I drove back to the hospital preparing to be a passive aggressive bitch. I was listening to Drake’s “Trophies” just to get in the right frame of mind. How was I going to broach the subject? And who should be the bearer of my wrath? The nurse who had given my mom the incorrect documents told us before we left that her shift was ending; I’m sure that’s how this whole mix-up happened in the first place. I’d say more about her incompetence, but it’s not necessary. All you need to know is this: the bitch had clumpy eyelashes, and I don’t think nurses should have clumpy eyelashes.

This a doing me and only God can judge song

Maybe I’ll start with how I expected more from the hospital! Make them really guilty…

I do not know what the fuck you thought it was song…

MAYBE I’LL WIKILEAKS THEIR ASSES! Expose their carelessness on the Internet for the entire world to see!

I came marching off the elevator to the EMT sitting by the ER front door.

“Someone gave me the wrong paperwork,” I said in the bitchiest tone I could muster given my concern about leaving my wounded mother at home with a walker.

“Uuhhhhh, oh, go see registration.”

I stomped over to registration, pacing back and forth in front of the unoccupied registration windows. One member of a family waiting for news about their possibly-dying loved one told me, “She stepped into the back.”

I’m leaning against a pillar tapping my foot, and when this lady gets back to her window it’s go time.

“Can I help you?”

YEAH BITCH, WHERE’S MY CORRECT PAPERWORK!? I could go full Jesse Pinkman right now.

“You guys gave my mom the wrong paperwork.”

If there wasn’t glass separating us, I would’ve made the incorrect hospital documents rain down on her like dollar bills, but as it was, I carefully shoved them through one those little safety slots.

She apologized, went away for a while, and told me the charge nurse would bring the right documents to me. When the charge nurse came with the paperwork, she narrowed her eyes at me and asked, “And who are you to the patient?”

AND WHO AM I? I’m the crazy bitch in the hospital that’s about to drop your ass in the emergency room lobby, that’s who the fuck I am. Are you really questioning my entitlement to these private documents when you gave me a complete stranger’s documents in the first place? Who am I. I’m emergency contact status, BITCH.

“I’m her daughter.”

“Okay, I just need you to sign this release form here, and write daughter after your name.”

Now that I had the proper information, I drove over to a nearby Walgreens to fill the prescription. In addition to taking Ibuprofen around the clock, the doctor prescribed Narco, which is a narcotic whose name isn’t very imaginative. My mom had given me her insurance prescription card, but I’ve never picked up someone else’s narcotic prescription before. Is that allowed? Isn’t this how drug addicts cut corners and feed their habit? Is the pharmacy technician going to think I have a drug problem? I hadn’t brushed my hair yet that day.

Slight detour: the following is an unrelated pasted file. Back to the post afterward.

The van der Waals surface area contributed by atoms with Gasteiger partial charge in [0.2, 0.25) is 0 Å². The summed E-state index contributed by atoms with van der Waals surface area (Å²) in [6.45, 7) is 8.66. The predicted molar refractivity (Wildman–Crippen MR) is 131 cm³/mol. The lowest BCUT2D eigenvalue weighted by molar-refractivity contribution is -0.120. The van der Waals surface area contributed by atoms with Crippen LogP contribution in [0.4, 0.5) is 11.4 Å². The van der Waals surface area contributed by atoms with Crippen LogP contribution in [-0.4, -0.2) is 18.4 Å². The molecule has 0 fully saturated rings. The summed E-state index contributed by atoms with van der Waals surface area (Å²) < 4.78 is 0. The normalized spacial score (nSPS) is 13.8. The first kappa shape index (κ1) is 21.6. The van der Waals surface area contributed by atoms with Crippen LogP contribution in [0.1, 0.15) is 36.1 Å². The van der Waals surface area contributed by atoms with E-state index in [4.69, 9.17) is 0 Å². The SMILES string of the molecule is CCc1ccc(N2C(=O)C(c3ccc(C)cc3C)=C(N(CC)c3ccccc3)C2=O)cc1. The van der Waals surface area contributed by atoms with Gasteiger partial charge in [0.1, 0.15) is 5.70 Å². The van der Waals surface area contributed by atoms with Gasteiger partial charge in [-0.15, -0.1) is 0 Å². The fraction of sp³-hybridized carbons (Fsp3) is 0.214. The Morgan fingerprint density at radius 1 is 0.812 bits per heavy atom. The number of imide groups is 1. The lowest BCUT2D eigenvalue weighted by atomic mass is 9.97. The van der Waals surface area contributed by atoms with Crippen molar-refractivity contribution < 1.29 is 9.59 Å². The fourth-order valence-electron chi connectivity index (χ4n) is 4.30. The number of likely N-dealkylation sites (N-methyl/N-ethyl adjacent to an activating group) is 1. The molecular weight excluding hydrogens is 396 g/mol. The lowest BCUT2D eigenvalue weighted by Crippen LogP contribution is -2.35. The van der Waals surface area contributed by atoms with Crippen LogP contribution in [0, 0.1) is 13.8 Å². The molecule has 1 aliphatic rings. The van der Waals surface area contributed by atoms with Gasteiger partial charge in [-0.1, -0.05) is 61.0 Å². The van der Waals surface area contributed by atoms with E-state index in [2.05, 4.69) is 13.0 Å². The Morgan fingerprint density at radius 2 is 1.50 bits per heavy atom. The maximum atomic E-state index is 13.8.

I stepped up to the pharmacy counter with the prescription and the insurance card.

“Are you picking up or dropping off?”

Maybe it’s because I was nervous, and maybe it’s because my mom’s tumble has now given me reason to worry about what could happen to her when I’m not at home, but this question didn’t make sense to me. I know I’m not picking up, but I want to be picking up ultimately. “Dropping off” makes it seem like I’m dropping off some pills or something. Is this a test? Does she think I have a drug problem? I should’ve put my hair in a bun. Act cool. Don’t let them suspect anything.

“Um, I just came from the hospital… I don’t know what the procedure is, but I have this.” ALSO, I’M NOT ADDICTED TO DRUGS OR TRYING TO SCAM YOU OUT OF DELICIOUS PILLS.

The technician gave me a bitchy look and snatched the paper out of my hand.

“You’re dropping off.”

BITCH. DO NOT EVEN START WITH ME. I will jump over this counter and disorganize your completed prescription baggies so they’re all out of alphabetical order, and then we’ll really see who’s dropping off.

While my prescription was being filled, I went to the medicine aisle to get some Ibuprofen. I hate being in the medicine aisle when other people are there, because I always assume they’re looking for pills to soothe numerous diseases. I always hold my breath around them as not to invite any of their germs into my lungs.

I found the Ibuprofen, but there were no less than five different kinds, and they were all Walgreens brand! I know this probably wasn’t the right time, and I know generic pills are just as effective, but I wanted the name brand Ibuprofen! My mom had fallen down the stairs, and she deserves the best! Caplets. Gel capsules. Dye-free. Walgreens. Walgreens. Walgreens.


Some sniffly jerk behind me started having a cough attack, and I fled the aisle, because I was running out of hair. I trod over to the feminine hygiene section and took a nice deep breath. There’s no way to catch pregnancy or a heavy period. Sniffles McNasty was tall enough that I could see his ig head in the next aisle. I waited until he got all his Robetussins before I dove back in.

I settled on a generic, dye-free, tablet Ibuprofen, which ended up costing more than actual prescription narcotics–which put me out the whopping sum of $2.51.

So while my mom waits to get in at the orthopedic doctor’s office sometime this week, I’ve been making her tea and fixing her food she’s incapable of keeping down. I’ve also learned a lot about myself and how I deal with people when my momma’s hurt, so I’ll finish with a quote that’s probably never been more appropriate:


Have you ever had a sprained ankle? Any tips? What have your emergency room experiences been like?